A disturbing image showing a man carrying his wife's body home on a motorbike in Bihar's Purnia in 2017 has been shared with false claims that it shows the impact of second wave of COVID-19 in Gujarat.
The image shows a man on a motorbike as a pillion rider holds a woman's body.
The image has been shared in the backdrop of the catastrophic second wave of COVID-19 virus in India. India is amidst one of the biggest health crises in decades with the impact of the pandemic visible across the country with bodies piling up in crematoriums and long queues of ambulances outside hospitals. Around 15 countries including the US, Russia, France and the United Kingdom are rushing critical emergency use equipment to enable India counter the deadly second wave.
The viral image has been shared with a Bangla caption which reads, "Son accompanied with father carried his mother's corpse. Gift of golden Gujarat. Fekuji's gift and they will make golden Bengal. Shame. Shame. (Mamata is pride of humanity)"
(Original text in Bangla: "বাবা আর ছেলে মিলে মায়ের মৃতদেহ বহন করে নিয়ে যাচ্ছে - সোনার গুজরাট তোফা ফেকুজী তোফা এনারা আবার সোনা বাংলা করবে। ছিঃ ছিঃ ধিক্কার (মানবতার গর্ব মমতা)।'')
Warning: Disturbing Image
The image is being shared with a Hindi caption on Twitter which reads, "Digital India with bullet train. Modi is devil, suffering of farmers. No oxygen, no vote."
Original text in Hindi: "बूलेट ट्रेन" वाला डिजिटल इंडिया... #मोदी_शैतान_भुगतें_किसान #No_Oxygen_No_Vote"
The tweet is archived here.
BOOM ran a reverse image search on the photograph and found a news report published on Hindustan Times dated June 4, 2017 featuring the same image. The incident happened in Bihar's Purnia where a man and his son had to carry his wife's body home because they were denied a mortuary van.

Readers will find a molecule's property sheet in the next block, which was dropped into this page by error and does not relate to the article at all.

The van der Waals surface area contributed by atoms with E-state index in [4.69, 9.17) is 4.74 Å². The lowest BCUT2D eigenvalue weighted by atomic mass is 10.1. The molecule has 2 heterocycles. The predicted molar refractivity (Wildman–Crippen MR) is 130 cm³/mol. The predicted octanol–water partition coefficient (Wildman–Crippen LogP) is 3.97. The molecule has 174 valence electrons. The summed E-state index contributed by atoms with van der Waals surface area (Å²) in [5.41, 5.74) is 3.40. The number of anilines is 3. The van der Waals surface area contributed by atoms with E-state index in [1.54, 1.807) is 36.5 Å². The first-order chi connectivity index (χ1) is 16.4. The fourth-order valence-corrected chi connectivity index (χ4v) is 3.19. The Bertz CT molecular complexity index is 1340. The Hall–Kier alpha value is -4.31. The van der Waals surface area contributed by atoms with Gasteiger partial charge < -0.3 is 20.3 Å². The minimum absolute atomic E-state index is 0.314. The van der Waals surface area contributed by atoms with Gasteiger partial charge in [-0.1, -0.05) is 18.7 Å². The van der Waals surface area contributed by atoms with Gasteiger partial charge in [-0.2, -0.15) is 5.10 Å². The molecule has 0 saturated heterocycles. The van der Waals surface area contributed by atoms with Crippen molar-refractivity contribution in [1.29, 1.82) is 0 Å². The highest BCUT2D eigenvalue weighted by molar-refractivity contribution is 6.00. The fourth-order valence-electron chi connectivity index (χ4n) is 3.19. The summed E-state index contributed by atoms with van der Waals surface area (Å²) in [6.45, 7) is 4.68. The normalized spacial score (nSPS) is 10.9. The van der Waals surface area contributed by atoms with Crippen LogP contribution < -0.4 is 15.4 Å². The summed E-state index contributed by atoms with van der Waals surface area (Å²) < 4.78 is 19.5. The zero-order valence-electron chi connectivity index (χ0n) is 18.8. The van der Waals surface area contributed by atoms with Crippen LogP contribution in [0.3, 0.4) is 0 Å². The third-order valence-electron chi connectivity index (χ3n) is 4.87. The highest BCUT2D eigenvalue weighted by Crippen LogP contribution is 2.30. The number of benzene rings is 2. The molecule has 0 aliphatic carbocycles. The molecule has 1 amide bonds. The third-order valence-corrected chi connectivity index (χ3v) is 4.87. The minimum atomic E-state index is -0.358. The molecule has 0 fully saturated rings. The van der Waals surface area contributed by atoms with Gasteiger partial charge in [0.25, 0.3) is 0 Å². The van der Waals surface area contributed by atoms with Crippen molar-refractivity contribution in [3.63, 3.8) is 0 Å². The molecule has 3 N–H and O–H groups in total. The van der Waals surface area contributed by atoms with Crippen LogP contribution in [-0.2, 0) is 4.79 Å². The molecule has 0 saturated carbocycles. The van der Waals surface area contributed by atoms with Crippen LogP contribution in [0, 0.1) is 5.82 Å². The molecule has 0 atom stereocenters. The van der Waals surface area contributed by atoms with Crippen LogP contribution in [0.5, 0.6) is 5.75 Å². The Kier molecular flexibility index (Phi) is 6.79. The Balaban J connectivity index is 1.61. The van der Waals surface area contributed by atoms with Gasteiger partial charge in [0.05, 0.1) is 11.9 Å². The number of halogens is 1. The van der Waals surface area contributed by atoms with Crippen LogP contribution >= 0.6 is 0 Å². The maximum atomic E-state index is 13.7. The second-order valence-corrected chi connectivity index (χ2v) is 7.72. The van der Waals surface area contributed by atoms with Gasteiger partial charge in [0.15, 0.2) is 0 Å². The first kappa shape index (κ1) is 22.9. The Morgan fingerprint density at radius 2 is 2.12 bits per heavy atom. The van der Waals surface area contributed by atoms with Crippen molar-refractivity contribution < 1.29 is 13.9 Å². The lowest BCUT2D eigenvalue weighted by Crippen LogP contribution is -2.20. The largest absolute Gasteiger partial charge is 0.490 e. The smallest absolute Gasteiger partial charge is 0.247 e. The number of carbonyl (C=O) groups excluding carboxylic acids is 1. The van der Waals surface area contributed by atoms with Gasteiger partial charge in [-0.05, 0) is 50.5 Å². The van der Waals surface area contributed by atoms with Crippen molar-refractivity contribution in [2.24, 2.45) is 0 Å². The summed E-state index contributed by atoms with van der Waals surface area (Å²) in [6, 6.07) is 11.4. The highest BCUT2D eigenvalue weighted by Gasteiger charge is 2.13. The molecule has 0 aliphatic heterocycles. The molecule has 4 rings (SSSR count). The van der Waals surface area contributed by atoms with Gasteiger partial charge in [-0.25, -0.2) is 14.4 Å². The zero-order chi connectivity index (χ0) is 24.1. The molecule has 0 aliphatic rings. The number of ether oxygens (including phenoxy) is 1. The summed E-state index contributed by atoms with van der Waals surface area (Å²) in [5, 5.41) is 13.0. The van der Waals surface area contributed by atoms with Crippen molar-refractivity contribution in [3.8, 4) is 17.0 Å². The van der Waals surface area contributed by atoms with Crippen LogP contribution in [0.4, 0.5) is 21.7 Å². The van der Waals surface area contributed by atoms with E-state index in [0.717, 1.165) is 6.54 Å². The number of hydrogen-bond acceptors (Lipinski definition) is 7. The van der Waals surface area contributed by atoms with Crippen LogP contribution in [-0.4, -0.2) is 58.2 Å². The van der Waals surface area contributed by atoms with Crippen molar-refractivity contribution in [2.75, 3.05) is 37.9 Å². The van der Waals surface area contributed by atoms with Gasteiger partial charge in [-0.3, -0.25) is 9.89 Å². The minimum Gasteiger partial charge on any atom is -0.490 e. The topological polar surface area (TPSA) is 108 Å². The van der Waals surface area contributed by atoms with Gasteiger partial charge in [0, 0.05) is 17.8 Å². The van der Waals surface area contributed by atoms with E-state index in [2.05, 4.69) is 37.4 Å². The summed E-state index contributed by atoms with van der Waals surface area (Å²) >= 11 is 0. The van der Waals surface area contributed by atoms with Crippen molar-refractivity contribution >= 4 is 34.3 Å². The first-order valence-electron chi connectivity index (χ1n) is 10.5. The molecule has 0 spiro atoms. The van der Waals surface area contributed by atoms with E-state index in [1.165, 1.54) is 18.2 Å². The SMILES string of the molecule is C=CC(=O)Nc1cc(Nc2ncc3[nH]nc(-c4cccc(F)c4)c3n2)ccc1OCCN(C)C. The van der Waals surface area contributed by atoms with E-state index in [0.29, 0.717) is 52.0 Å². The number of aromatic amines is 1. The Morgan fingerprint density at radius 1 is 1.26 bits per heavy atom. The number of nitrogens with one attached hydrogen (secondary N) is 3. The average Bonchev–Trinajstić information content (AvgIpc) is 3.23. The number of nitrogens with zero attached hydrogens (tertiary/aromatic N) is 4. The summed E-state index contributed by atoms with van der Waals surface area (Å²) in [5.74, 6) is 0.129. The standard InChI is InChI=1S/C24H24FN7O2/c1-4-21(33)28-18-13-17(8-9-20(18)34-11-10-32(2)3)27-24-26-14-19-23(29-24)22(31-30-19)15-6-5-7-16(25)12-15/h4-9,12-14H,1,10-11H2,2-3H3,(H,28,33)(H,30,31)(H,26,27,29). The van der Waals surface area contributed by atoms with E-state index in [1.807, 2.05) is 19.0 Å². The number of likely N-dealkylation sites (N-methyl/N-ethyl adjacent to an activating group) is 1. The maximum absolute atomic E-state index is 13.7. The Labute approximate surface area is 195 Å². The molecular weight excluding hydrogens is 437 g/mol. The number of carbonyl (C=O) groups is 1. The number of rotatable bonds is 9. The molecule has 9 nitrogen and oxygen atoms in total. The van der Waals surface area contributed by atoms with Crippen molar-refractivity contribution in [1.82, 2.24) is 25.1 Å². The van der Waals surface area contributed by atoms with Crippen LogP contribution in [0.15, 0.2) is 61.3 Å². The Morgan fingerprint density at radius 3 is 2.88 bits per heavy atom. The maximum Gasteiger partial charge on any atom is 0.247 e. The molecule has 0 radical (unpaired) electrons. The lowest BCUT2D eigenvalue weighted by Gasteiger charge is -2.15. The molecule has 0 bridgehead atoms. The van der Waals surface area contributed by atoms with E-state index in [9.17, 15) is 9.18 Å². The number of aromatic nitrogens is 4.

An excerpt of the report reads, "Both father Shankar Shah and son Pappu are wage labourers and were working in Punjab when they were informed that Susheela had taken ill. They rushed back and got her admitted to the Purnia Sadar hospital, where she died of her illness. "After the death of my wife I was told to take away the body and when I requested the medical staff on duty for a vehicle, to carry it back to my village, they told me to arrange for it on my own," said Shah. They approached a driver of an ambulance, who demanded Rs 2,500, which they could not able to afford.
Pappu then placed Susheela's body on a motorcycle, with Shah himself holding it as pillion rider, to transport it to their village home.
You can read the Asian Age and Indian Express's report about the incident here and here. While this viral image is from 2017, a similar incident occurred in Andhra Pradesh's Srikakulam, where a woman's body was carried on a motorcycle as ambulances refused to carry her body. Read here and here.
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